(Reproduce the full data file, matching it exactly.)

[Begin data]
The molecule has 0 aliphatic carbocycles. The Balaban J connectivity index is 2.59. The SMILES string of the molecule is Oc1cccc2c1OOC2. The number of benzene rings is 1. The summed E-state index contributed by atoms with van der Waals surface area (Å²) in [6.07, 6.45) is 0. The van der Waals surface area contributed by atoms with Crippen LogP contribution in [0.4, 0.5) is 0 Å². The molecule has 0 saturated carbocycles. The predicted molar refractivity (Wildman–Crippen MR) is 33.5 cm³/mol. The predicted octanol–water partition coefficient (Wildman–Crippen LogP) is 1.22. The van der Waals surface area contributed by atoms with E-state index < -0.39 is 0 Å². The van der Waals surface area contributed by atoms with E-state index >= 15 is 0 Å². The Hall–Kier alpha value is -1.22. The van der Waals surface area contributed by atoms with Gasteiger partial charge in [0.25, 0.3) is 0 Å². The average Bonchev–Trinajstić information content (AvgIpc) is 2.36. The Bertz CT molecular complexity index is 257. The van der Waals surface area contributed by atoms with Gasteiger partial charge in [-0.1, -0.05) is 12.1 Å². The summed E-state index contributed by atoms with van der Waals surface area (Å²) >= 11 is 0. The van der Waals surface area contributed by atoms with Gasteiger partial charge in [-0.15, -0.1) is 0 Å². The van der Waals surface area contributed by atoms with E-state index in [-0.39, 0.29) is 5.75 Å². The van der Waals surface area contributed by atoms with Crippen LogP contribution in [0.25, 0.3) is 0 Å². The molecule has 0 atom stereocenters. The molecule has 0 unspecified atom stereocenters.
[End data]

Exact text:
The molecule has 0 aliphatic carbocycles. The Balaban J connectivity index is 2.59. The SMILES string of the molecule is Oc1cccc2c1OOC2. The number of benzene rings is 1. The summed E-state index contributed by atoms with van der Waals surface area (Å²) in [6.07, 6.45) is 0. The van der Waals surface area contributed by atoms with Crippen LogP contribution in [0.4, 0.5) is 0 Å². The molecule has 0 saturated carbocycles. The predicted molar refractivity (Wildman–Crippen MR) is 33.5 cm³/mol. The predicted octanol–water partition coefficient (Wildman–Crippen LogP) is 1.22. The van der Waals surface area contributed by atoms with E-state index < -0.39 is 0 Å². The van der Waals surface area contributed by atoms with E-state index >= 15 is 0 Å². The Hall–Kier alpha value is -1.22. The van der Waals surface area contributed by atoms with Gasteiger partial charge in [0.25, 0.3) is 0 Å². The average Bonchev–Trinajstić information content (AvgIpc) is 2.36. The Bertz CT molecular complexity index is 257. The van der Waals surface area contributed by atoms with Gasteiger partial charge in [-0.1, -0.05) is 12.1 Å². The summed E-state index contributed by atoms with van der Waals surface area (Å²) >= 11 is 0. The van der Waals surface area contributed by atoms with Gasteiger partial charge in [-0.15, -0.1) is 0 Å². The van der Waals surface area contributed by atoms with E-state index in [-0.39, 0.29) is 5.75 Å². The van der Waals surface area contributed by atoms with Crippen LogP contribution in [0.25, 0.3) is 0 Å². The molecule has 0 atom stereocenters. The molecule has 0 unspecified atom stereocenters.